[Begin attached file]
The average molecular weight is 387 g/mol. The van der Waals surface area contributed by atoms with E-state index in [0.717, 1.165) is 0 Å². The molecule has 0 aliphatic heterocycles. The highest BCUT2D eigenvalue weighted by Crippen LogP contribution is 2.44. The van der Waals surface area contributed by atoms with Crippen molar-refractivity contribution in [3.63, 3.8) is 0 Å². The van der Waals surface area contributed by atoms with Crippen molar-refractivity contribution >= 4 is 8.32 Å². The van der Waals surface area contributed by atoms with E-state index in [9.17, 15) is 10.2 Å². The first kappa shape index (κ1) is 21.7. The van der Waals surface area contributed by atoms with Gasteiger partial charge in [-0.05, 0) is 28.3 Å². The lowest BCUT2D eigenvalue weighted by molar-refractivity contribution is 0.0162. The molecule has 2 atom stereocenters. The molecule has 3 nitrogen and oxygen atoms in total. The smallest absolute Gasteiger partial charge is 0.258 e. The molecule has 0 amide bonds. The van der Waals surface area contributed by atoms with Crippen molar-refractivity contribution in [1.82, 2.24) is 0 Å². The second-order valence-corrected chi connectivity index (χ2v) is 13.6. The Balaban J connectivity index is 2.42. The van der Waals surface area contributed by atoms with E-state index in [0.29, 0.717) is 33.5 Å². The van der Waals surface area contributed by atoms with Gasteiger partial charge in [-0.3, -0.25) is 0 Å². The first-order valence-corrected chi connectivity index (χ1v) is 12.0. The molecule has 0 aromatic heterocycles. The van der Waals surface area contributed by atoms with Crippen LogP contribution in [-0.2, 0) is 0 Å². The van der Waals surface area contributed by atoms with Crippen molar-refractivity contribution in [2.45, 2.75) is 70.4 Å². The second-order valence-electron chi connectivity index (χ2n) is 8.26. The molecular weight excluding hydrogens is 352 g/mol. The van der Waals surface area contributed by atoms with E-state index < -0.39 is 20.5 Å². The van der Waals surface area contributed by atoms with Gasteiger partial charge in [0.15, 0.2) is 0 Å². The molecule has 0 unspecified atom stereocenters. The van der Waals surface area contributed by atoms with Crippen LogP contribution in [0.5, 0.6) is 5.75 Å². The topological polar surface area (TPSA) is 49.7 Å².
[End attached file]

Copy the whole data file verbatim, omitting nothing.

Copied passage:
The average molecular weight is 387 g/mol. The van der Waals surface area contributed by atoms with E-state index in [0.717, 1.165) is 0 Å². The molecule has 0 aliphatic heterocycles. The highest BCUT2D eigenvalue weighted by Crippen LogP contribution is 2.44. The van der Waals surface area contributed by atoms with Crippen molar-refractivity contribution in [3.63, 3.8) is 0 Å². The van der Waals surface area contributed by atoms with Crippen molar-refractivity contribution >= 4 is 8.32 Å². The van der Waals surface area contributed by atoms with E-state index in [9.17, 15) is 10.2 Å². The first kappa shape index (κ1) is 21.7. The van der Waals surface area contributed by atoms with Gasteiger partial charge in [-0.05, 0) is 28.3 Å². The lowest BCUT2D eigenvalue weighted by molar-refractivity contribution is 0.0162. The molecule has 2 atom stereocenters. The molecule has 3 nitrogen and oxygen atoms in total. The smallest absolute Gasteiger partial charge is 0.258 e. The molecule has 0 amide bonds. The van der Waals surface area contributed by atoms with Crippen molar-refractivity contribution in [1.82, 2.24) is 0 Å². The second-order valence-corrected chi connectivity index (χ2v) is 13.6. The Balaban J connectivity index is 2.42. The van der Waals surface area contributed by atoms with E-state index in [0.29, 0.717) is 33.5 Å². The van der Waals surface area contributed by atoms with Gasteiger partial charge in [-0.3, -0.25) is 0 Å². The first-order valence-corrected chi connectivity index (χ1v) is 12.0. The molecule has 0 aromatic heterocycles. The van der Waals surface area contributed by atoms with Crippen LogP contribution in [-0.2, 0) is 0 Å². The van der Waals surface area contributed by atoms with Crippen molar-refractivity contribution in [2.45, 2.75) is 70.4 Å². The second-order valence-electron chi connectivity index (χ2n) is 8.26. The molecular weight excluding hydrogens is 352 g/mol. The van der Waals surface area contributed by atoms with E-state index < -0.39 is 20.5 Å². The van der Waals surface area contributed by atoms with Gasteiger partial charge in [0.15, 0.2) is 0 Å². The molecule has 0 unspecified atom stereocenters. The van der Waals surface area contributed by atoms with Crippen LogP contribution in [0.5, 0.6) is 5.75 Å². The topological polar surface area (TPSA) is 49.7 Å².